Outlined by English economist John Maynard Keynes (1883-1946), demand pull inflation describes a rise in prices triggered by an excess of demand for the available supply in the economy.
Keynes raised an important concept of an inflationary gap, which replaced the notion that inflation was caused by a rise in the money supply.
Also see: cost-push inflation, quantity theory of money
J M Keynes, How to Pay for the War (London, 1940)
How it happens
In Keynesian theory, increased employment results in increased aggregate demand (AD), which leads to further hiring by firms to increase output. Due to capacity constraints, this increase in output will eventually become so small that the price of the good will rise. At first, unemployment will go down, shifting AD1 to AD2, which increases demand (noted as “Y”) by (Y2 − Y1). This increase in demand means more workers are needed, and then AD will be shifted from AD2 to AD3, but this time much less is produced than in the previous shift, but the price level has risen from P2 to P3, a much higher increase in price than in the previous shift. This increase in price is what causes inflation in an overheating economy.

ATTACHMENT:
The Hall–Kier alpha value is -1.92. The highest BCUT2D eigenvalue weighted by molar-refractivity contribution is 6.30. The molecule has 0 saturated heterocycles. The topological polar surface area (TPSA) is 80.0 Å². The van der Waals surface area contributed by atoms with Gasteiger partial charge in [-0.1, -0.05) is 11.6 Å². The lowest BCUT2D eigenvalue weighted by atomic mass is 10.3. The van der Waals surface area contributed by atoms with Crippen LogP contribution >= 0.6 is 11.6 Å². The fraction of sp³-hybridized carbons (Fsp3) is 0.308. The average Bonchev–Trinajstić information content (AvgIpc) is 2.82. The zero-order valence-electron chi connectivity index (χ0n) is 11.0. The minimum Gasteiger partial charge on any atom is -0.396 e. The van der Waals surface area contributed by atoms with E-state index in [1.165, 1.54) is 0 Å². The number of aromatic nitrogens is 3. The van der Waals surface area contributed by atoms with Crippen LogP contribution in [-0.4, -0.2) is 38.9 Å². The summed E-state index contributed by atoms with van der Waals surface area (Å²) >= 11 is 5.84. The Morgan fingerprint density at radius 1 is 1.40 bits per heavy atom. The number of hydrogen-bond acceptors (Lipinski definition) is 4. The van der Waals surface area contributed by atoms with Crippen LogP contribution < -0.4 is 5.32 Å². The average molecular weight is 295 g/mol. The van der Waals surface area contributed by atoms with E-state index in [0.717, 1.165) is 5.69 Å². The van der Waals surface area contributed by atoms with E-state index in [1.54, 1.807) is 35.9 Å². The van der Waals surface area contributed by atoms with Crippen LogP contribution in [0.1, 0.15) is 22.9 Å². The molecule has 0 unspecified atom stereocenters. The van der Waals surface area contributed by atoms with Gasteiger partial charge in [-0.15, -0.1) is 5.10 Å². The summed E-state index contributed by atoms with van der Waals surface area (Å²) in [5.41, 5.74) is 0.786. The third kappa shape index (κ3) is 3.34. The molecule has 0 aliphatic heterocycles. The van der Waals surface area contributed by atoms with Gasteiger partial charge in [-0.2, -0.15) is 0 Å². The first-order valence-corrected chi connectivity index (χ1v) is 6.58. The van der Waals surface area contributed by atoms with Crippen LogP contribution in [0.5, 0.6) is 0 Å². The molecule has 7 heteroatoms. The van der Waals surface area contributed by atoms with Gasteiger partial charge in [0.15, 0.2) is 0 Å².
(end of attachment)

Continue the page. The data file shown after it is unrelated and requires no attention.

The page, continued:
Demand-pull inflation is in contrast with cost-push inflation, when price and wage increases are being transmitted from one sector to another. However, these can be considered as different aspects of an overall inflationary process: demand-pull inflation explains how price inflation starts, and cost-push inflation demonstrates why inflation once begun is so difficult to stop.
Causes of demand-pull inflation
- There is a quick increase in consumption and investment along with extremely confident firms.
- There is a sudden increase in exports due to huge under-valuation of the currency.
- There is a lot of government spending.
- The expectation that inflation will rise often leads to a rise in inflation. Workers and firms will increase their prices to ‘catch up’ to inflation.
- There is excessive monetary growth, when there is too much money in the system chasing too few goods. The ‘price’ of a good will thus increase.
- There is a rise in population.